LIVEBLOG: The South Carolina Primary

February 29, 2020
CHARLESTON, SOUTH CAROLINA - FEBRUARY 29: People vote in the state's primary election in Charleston on February 29, 2020 in Charleston, South Carolina, United States. All recent polls suggest that former Vice Presid... CHARLESTON, SOUTH CAROLINA - FEBRUARY 29: People vote in the state's primary election in Charleston on February 29, 2020 in Charleston, South Carolina, United States. All recent polls suggest that former Vice President Joe Biden has a solid lead against rival Bernie Sanders. (Photo by Spencer Platt/Getty Images) MORE LESS
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February 29, 2020

TPM is liveblogging the South Carolina Democratic primary as the results roll in. The map below will update live. Follow along with us.

What To Expect

  • South Carolina's Democratic presidential primary day voting occurs from 7 a.m.–7 p.m. Saturday.
  • To win delegates for the Democratic National Convention, candidates need to win 15% of the statewide vote or 15% of the vote in a given congressional district (South Carolina has seven).
  • The state is the last of four early states before "Super Tuesday" in three days, when 14 states will pick their preference for the Democratic nominee.
  • Seven candidates on ballots are still in the race: Former Vice President Joe Biden, Sen. Bernie Sanders (I-VT), Sen. Amy Klobuchar (D-MN), Sen. Elizabeth Warren (D-MA), former South Bend Mayor Pete Buttigieg, Tom Steyer and Rep. Tulsi Gabbard (D-HI).
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TPM is liveblogging the South Carolina Democratic primary as the results roll in. The map below will update live. Follow along with us.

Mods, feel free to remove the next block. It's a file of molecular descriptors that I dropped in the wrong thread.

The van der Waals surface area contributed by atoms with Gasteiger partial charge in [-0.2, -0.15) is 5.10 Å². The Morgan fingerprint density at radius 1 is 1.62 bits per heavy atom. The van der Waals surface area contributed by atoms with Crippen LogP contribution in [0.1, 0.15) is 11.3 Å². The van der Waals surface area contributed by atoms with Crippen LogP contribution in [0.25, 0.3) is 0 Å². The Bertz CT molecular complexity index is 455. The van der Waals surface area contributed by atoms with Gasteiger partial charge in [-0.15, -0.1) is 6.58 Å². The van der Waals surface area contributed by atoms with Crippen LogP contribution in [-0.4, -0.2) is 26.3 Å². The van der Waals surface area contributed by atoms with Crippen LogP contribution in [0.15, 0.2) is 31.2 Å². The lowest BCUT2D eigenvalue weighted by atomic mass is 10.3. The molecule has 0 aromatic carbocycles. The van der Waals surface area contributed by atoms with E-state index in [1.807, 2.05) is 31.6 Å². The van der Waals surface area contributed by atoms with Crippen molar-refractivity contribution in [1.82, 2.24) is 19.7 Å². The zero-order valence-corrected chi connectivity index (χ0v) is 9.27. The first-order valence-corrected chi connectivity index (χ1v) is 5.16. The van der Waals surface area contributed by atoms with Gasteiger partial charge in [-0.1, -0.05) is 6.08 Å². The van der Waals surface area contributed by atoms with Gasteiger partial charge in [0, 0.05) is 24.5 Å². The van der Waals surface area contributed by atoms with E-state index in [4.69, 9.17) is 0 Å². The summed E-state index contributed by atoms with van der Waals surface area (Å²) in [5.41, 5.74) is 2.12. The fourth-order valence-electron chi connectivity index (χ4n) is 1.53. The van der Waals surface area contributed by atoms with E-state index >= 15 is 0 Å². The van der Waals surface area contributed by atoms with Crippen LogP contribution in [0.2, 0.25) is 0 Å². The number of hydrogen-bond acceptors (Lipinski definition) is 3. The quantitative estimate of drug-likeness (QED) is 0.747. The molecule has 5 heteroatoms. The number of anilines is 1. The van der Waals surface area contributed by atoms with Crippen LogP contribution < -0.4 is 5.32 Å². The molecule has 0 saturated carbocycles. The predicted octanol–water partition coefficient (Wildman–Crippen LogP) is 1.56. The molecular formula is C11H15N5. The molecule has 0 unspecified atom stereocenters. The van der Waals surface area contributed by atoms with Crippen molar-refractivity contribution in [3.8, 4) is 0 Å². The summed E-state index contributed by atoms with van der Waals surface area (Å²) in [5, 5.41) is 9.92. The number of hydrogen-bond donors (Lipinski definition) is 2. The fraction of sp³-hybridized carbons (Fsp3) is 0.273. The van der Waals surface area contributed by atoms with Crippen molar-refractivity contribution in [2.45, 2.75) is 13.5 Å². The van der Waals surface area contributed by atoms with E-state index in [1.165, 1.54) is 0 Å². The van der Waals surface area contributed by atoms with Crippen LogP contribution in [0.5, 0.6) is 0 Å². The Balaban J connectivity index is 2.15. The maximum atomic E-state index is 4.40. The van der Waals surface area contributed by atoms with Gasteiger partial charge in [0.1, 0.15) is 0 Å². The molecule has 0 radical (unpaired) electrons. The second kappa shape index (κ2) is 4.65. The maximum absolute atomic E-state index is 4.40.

Notable Replies

  1. A projection on the SC Primary (will update if more polls come in).

    Projected Electorate: Black: 58%. White 38%. Other 4%

    Raw polling Average since Jan 1 (all polls): Biden 31%, Sanders 19.5%, Steyer 14.7%, Warren 8.6%, Pete 8.4%, Klobuchar 4.4%

    Average of polls over last 4 days: Biden 36%, Sanders 20.5%, Steyer 13.4%, Pete, 8.9%, Warren 7.8%, Klobuchar 4.4%.

    So the trend line is a boost for Biden, a slight drop for Steyer, and Warren/Pete trading places a bit. Bernie w/negligible change.

    So where is the Biden surge coming from? Black voters and white voters. Looking at the internals of polls that are pretty Bernie favorable (DFP, Emerson, Change) and those that are neutral, Biden is hitting into the high 40s among black voters, and has a few entries at 50%. Among white voters, Biden has moved from the teens, where he has been mired in the month of Feb against the competition of Amy, Pete, Steyer, Bloomberg, to an average of 25%, with a few data points in the upper 20s. Those trends are pretty clear. If you plug those numbers into the projected electorate you get 39% for Biden.

    The mystery is Bernie. His white support (23%) is fairly steady, but his black support is all over the map. The Bernie favorable polls have him in the low 20s, but polls like Monmouth, Starboard, Clemson have his numbers in the low to mid teens (some of this is imputed from a low top line number). In other words, there is great volatility in Bernie’s polling this week. His average across internals is 18.2% black and 23% white which gets him to 18.5%.